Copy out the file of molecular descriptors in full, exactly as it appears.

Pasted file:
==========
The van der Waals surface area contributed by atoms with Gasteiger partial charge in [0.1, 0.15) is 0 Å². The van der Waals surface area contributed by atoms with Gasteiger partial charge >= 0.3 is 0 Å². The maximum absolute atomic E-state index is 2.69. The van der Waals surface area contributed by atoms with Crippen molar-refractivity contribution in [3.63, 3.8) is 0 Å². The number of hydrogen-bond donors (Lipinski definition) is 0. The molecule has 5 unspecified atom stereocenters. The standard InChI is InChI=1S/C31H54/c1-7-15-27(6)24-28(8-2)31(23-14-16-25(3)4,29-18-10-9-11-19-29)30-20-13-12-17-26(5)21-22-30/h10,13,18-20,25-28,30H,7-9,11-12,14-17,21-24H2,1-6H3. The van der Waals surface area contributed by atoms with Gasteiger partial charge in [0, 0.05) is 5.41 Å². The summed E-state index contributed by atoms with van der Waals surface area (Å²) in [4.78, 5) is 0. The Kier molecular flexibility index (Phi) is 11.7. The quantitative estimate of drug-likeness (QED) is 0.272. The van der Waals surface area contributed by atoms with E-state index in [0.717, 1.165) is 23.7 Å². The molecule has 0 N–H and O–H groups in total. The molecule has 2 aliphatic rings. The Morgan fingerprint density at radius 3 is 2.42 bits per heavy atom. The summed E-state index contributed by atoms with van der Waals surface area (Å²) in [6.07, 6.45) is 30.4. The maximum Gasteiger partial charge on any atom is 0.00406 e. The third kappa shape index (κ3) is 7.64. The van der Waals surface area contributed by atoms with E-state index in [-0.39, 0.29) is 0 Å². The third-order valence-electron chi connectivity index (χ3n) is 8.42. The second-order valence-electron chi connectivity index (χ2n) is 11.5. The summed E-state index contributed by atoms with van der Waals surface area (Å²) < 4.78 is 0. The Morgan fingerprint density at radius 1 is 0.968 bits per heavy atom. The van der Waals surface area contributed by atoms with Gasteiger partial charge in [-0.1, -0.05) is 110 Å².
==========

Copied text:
The van der Waals surface area contributed by atoms with Gasteiger partial charge in [0.1, 0.15) is 0 Å². The van der Waals surface area contributed by atoms with Gasteiger partial charge >= 0.3 is 0 Å². The maximum absolute atomic E-state index is 2.69. The van der Waals surface area contributed by atoms with Crippen molar-refractivity contribution in [3.63, 3.8) is 0 Å². The number of hydrogen-bond donors (Lipinski definition) is 0. The molecule has 5 unspecified atom stereocenters. The standard InChI is InChI=1S/C31H54/c1-7-15-27(6)24-28(8-2)31(23-14-16-25(3)4,29-18-10-9-11-19-29)30-20-13-12-17-26(5)21-22-30/h10,13,18-20,25-28,30H,7-9,11-12,14-17,21-24H2,1-6H3. The van der Waals surface area contributed by atoms with Gasteiger partial charge in [0, 0.05) is 5.41 Å². The summed E-state index contributed by atoms with van der Waals surface area (Å²) in [4.78, 5) is 0. The Kier molecular flexibility index (Phi) is 11.7. The quantitative estimate of drug-likeness (QED) is 0.272. The van der Waals surface area contributed by atoms with E-state index in [0.717, 1.165) is 23.7 Å². The molecule has 0 N–H and O–H groups in total. The molecule has 2 aliphatic rings. The Morgan fingerprint density at radius 3 is 2.42 bits per heavy atom. The summed E-state index contributed by atoms with van der Waals surface area (Å²) in [6.07, 6.45) is 30.4. The maximum Gasteiger partial charge on any atom is 0.00406 e. The third kappa shape index (κ3) is 7.64. The van der Waals surface area contributed by atoms with E-state index in [-0.39, 0.29) is 0 Å². The third-order valence-electron chi connectivity index (χ3n) is 8.42. The second-order valence-electron chi connectivity index (χ2n) is 11.5. The summed E-state index contributed by atoms with van der Waals surface area (Å²) < 4.78 is 0. The Morgan fingerprint density at radius 1 is 0.968 bits per heavy atom. The van der Waals surface area contributed by atoms with Gasteiger partial charge in [-0.1, -0.05) is 110 Å².